I've been using Notmuch since about 2011, switching away from Mutt to deal with the monstrous amount of emails I was, and still am dealing with on the computer. I have contributed a few patches and configs on the Notmuch mailing list, but basically, I have given up on merging patches, and instead have a custom config in Emacs that extend it the way I want. In the last 5 years, Notmuch has progressed significantly, so I haven't found the need to patch it or make sweeping changes.

  1. Notmuch, offlineimap and Sieve setup
  2. The huge INBOX of death
  3. Sieve filtering
    1. Dovecot and Postfix configs
    2. Sieve rules
    3. Spam filtering
    4. Mailing lists
    5. Extension matching
    6. Automated reports filtering
  4. Refiltering emails
    1. Archival
  5. Notmuch configuration
  6. Offlineimap
  7. RSS feeds
  8. Troubleshooting
  9. Further improvements
  10. Security considerations

The huge INBOX of death

The one thing that is problematic with my use of Notmuch is that I end up with a ridiculously large INBOX folder. Before the cleanup I did this morning, I had over 10k emails in there, out of about 200k emails overall.

Since I mostly work from my laptop these days, the Notmuch tags are only on the laptop, and not propagated to the server. This makes accessing the mail spool directly, from webmail or simply through a local client (say Mutt) on the server, really inconvenient, because it has to load a very large spool of mail, which is very slow in Mutt. Even worse, a bunch of mail that was archived in Notmuch shows up in the spool because it's just removed tags in Notmuch: the mails are still in the inbox, even though they are marked as read.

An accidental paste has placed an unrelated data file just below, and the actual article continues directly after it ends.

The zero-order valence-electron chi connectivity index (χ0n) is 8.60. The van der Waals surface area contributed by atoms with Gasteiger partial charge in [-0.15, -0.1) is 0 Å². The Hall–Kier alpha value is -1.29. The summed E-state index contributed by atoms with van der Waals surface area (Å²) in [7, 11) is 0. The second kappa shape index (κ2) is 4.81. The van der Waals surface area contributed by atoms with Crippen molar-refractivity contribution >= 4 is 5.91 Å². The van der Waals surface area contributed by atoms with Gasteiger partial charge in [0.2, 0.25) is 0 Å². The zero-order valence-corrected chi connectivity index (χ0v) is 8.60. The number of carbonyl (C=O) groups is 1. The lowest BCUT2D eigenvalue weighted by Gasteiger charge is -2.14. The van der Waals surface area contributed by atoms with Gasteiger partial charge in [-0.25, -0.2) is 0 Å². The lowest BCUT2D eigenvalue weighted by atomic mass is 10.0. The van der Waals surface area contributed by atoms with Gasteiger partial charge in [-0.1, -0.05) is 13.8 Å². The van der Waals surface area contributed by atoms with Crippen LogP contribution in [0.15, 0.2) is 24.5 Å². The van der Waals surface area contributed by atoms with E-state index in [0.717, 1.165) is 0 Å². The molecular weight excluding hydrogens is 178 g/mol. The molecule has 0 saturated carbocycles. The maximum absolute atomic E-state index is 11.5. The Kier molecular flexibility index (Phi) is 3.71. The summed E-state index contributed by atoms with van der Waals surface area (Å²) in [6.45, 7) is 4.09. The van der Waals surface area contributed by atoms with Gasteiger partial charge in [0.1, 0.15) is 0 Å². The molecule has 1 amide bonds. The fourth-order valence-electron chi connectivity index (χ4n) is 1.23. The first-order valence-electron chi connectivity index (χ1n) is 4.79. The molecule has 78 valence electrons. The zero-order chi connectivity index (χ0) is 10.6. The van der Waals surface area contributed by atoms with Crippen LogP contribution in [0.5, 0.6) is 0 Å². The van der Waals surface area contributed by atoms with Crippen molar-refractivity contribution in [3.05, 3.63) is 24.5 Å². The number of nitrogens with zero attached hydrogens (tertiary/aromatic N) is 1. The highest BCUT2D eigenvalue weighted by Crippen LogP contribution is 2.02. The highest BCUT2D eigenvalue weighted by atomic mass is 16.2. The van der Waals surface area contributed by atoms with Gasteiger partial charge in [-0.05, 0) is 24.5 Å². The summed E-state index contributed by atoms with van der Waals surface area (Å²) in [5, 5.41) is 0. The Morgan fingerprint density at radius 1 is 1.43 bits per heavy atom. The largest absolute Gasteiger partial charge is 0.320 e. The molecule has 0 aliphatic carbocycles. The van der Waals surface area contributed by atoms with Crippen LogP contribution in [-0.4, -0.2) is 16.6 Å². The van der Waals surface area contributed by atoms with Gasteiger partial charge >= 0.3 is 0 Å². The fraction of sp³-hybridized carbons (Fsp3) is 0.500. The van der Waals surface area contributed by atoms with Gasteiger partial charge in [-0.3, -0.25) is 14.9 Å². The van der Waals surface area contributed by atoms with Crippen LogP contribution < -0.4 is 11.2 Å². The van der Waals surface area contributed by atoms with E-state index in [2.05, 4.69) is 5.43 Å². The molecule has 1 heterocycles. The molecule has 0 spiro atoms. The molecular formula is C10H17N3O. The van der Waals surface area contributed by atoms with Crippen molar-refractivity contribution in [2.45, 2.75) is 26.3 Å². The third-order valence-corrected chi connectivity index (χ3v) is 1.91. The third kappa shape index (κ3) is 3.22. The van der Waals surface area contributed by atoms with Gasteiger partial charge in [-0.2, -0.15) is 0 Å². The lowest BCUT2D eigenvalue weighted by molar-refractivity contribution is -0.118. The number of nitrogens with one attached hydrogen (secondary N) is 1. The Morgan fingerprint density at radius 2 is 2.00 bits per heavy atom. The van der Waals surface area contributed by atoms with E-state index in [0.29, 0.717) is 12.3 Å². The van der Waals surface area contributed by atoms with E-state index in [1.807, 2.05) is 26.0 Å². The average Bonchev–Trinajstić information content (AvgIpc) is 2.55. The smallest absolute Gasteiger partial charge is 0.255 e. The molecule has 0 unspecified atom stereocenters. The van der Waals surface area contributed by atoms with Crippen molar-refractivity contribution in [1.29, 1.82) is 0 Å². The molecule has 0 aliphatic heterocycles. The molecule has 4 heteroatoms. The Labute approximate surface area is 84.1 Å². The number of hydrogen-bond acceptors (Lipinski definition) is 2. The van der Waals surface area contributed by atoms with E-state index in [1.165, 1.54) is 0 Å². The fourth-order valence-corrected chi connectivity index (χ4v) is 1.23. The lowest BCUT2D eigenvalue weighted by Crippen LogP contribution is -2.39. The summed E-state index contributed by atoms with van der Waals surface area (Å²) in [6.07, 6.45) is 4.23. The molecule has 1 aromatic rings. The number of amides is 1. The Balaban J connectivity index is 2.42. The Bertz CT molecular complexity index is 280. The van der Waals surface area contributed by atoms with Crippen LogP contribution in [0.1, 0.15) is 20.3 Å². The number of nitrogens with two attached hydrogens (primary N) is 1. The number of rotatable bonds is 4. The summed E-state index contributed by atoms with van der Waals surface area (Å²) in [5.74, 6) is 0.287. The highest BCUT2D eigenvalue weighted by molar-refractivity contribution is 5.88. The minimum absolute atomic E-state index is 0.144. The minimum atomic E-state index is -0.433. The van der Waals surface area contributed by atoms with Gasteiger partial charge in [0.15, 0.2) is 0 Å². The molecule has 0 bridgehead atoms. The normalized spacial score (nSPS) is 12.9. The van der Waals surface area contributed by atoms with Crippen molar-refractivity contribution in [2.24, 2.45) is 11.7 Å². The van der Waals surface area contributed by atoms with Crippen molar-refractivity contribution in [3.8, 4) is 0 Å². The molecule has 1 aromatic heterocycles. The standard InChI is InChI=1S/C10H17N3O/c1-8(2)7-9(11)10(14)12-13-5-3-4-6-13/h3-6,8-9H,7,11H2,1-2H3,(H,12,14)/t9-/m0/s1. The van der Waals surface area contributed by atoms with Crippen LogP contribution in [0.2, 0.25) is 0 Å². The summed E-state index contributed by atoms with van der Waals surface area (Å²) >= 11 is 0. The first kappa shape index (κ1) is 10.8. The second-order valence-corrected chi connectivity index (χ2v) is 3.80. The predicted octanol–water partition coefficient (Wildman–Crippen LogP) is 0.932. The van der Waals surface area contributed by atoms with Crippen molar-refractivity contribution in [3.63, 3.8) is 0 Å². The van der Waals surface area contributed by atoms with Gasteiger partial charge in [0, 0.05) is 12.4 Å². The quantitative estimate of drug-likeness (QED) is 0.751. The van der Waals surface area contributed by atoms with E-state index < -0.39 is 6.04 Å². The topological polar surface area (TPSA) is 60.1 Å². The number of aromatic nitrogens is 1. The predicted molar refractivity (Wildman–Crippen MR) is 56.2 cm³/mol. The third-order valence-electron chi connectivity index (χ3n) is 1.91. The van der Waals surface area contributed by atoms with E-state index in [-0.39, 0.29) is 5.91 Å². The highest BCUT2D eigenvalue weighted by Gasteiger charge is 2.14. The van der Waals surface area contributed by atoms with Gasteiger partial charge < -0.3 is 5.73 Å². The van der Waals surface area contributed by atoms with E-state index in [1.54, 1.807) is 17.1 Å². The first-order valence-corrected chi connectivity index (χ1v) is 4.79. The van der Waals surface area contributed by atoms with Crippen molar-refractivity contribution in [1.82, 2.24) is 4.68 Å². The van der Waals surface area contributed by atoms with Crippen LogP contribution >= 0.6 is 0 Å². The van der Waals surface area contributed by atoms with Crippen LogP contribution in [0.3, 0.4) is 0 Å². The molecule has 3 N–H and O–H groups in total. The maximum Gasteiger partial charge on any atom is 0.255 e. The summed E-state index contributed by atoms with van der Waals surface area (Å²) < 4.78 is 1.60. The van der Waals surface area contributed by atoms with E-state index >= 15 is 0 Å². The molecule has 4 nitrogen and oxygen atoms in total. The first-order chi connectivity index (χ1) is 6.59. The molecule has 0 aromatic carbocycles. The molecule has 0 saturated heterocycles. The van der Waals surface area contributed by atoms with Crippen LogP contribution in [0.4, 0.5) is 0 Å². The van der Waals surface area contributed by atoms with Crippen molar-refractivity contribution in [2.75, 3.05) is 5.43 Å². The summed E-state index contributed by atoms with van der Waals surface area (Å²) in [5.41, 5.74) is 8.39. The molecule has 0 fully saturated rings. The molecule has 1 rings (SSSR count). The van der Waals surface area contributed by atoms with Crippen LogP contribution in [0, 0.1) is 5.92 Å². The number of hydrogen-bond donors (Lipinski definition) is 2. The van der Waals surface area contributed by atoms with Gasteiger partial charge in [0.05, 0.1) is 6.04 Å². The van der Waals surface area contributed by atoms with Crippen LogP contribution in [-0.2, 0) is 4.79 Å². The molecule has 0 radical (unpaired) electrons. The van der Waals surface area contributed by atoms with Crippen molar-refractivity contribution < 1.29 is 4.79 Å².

So I was hoping that Notmuch would help me deal with the giant inbox of death problem, but in fact, when I don't use Notmuch, it actually makes the problem worse. Today, I did a bunch of improvements to my setup to fix that.

The first thing I did was to kill procmail, which I was surprised to discover has been dead for over a decade. I switched over to Sieve for filtering, having already switched to Dovecot a while back on the server. I tried to use the procmail2sieve.pl conversion tool but it didn't work very well, so I basically rewrote the whole file. Since I was mostly using Notmuch for filtering, there wasn't much left to convert.

Sieve filtering

But this is where things got interesting: Sieve is so simpler to use and more intuitive that I started doing more interesting stuff in bridging the filtering system (Sieve) with the tagging system (Notmuch). Basically, I use Sieve to split large chunks of emails off my main inbox, to try to remove as much spam, bulk email, notifications and mailing lists as possible from the larger flow of emails. Then Notmuch comes in and does some fine-tuning, assigning tags to specific mailing lists or topics, and being generally the awesome search engine that I use on a daily basis.

Dovecot and Postfix configs

For all of this to work, I had to tweak my mail servers to talk sieve. First, I enabled sieve in Dovecot:

--- a/dovecot/conf.d/15-lda.conf
+++ b/dovecot/conf.d/15-lda.conf
@@ -44,5 +44,5 @@

 protocol lda {
   # Space separated list of plugins to load (default is global mail_plugins).